Sunday, 23 August 2009

My Brush top ten tips!

Just take a moment right now…and think… you know where your brush is?

As you close your eyes do you see it safe and sound or does it lie neglected. If you have ever had me in your class room you will know what I am like when it comes to brush care, Oh yes……I can get all hot and bothered when I see crimes against brushes, especially when I see bristles bound and gagged with chunks of dried acrylic.

This little guide is for you…… not to learn something new…. but to remind you of what you already know. If this list doesn’t apply to you and you deserve a gold star from me then pass it on to your students, or colleagues at work,

I give you my 10 commandments to treat your brush with respect, you never know it might just pay dividends later.

· Acrylic sticks to acrylic they are drawn together like ships in the night, so make sure that your brush doesn’t have a speck of acrylic on it, even during the application.

· Don’t touch your brush; the oil from your finger tips isn’t helpful.

· When applying your bead, make sure you have enough monomer in your bristles, it is no good starting your car journey without a full tank, think of the liquid as your fuel during application.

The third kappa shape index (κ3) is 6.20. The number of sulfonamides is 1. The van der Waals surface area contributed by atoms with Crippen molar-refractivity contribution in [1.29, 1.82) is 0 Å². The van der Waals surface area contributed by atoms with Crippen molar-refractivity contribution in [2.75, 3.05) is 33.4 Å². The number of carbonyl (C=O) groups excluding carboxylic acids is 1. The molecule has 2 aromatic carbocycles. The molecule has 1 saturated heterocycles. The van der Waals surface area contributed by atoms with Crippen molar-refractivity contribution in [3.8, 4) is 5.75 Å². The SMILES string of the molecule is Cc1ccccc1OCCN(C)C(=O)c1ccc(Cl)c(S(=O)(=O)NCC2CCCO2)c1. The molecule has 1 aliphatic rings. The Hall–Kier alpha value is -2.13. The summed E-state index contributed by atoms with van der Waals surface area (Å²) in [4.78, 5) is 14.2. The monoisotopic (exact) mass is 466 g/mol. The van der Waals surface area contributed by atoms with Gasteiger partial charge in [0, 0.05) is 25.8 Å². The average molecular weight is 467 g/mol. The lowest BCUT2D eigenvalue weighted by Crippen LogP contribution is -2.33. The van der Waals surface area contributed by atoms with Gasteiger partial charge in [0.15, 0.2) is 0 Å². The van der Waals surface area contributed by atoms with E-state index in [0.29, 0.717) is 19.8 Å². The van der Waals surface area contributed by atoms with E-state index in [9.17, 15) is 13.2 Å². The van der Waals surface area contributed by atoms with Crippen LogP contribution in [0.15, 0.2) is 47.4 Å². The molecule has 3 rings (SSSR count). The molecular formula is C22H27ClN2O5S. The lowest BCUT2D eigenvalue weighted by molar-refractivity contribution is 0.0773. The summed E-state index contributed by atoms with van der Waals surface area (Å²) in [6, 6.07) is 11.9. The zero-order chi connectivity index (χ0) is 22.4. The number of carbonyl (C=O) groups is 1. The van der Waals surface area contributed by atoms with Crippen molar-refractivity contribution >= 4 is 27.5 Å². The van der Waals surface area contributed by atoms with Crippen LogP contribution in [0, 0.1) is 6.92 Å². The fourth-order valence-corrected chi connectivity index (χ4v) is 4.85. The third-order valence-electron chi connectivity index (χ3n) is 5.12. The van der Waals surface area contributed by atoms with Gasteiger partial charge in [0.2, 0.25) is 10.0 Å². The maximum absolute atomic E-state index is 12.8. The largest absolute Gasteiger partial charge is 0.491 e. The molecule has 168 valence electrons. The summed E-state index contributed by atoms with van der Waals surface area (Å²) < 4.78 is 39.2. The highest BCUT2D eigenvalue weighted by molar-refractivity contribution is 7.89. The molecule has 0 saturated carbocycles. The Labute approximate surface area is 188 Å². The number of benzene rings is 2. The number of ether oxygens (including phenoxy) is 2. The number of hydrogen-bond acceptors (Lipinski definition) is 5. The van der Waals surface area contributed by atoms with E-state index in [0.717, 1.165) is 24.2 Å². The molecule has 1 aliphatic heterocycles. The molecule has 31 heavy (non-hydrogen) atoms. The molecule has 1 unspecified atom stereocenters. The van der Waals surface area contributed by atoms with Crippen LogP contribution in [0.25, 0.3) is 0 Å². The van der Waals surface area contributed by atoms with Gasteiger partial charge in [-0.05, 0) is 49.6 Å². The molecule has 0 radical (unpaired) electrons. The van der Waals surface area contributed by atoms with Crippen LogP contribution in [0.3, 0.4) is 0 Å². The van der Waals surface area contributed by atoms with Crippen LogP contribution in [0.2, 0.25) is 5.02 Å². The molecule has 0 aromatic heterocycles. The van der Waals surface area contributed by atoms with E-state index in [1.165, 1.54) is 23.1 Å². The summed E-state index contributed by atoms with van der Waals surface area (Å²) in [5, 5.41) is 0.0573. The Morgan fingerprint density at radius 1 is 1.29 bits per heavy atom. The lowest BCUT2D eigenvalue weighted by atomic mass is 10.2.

· Before you put the brush away, and at this stage it should be before your spread file dust all over it, make sure you clean it, with monomer, and leave enough monomer in the bristles to keep it conditioned. You are looking at repeating the same cleaning process when you re start your next acrylic application.

· If you find you have any product within the bristles don’t pick then out with tools or cut them with scissors, dissolve them in monomer first and then a brush cleaner if this doesn’t work.

· Your brush is the most important part of your kit; you will never be able to create a good set without a good brush. Invest in one which will make your job easier.

· Use the correct brush for the correct job. If you’re looking at producing a clean sharp smile line or delicate flowers it is better to use an oval brush with a point, rather than a flat or round end.

· Don’t be afraid to use the barrel of your brush the thickest part in the middle of the bristles, to press your acrylic out. The tip is too flexible, and the pressure is more evenly distributed through the barrel of your brush, also you will find it will make a more even application.

· When applying an acrylic bead, twist it off the brush, in other words twist the brush to leave a bead on the surface of the nail, remove any excess acrylic left on the bristles and then start pressing it out. Don’t wipe too much monomer from your brush; remember you need this as fuel.

· If you find that the acrylic is too sticky, your brush has either acrylic on it or it is too wet. Dab it a little on your bed roll.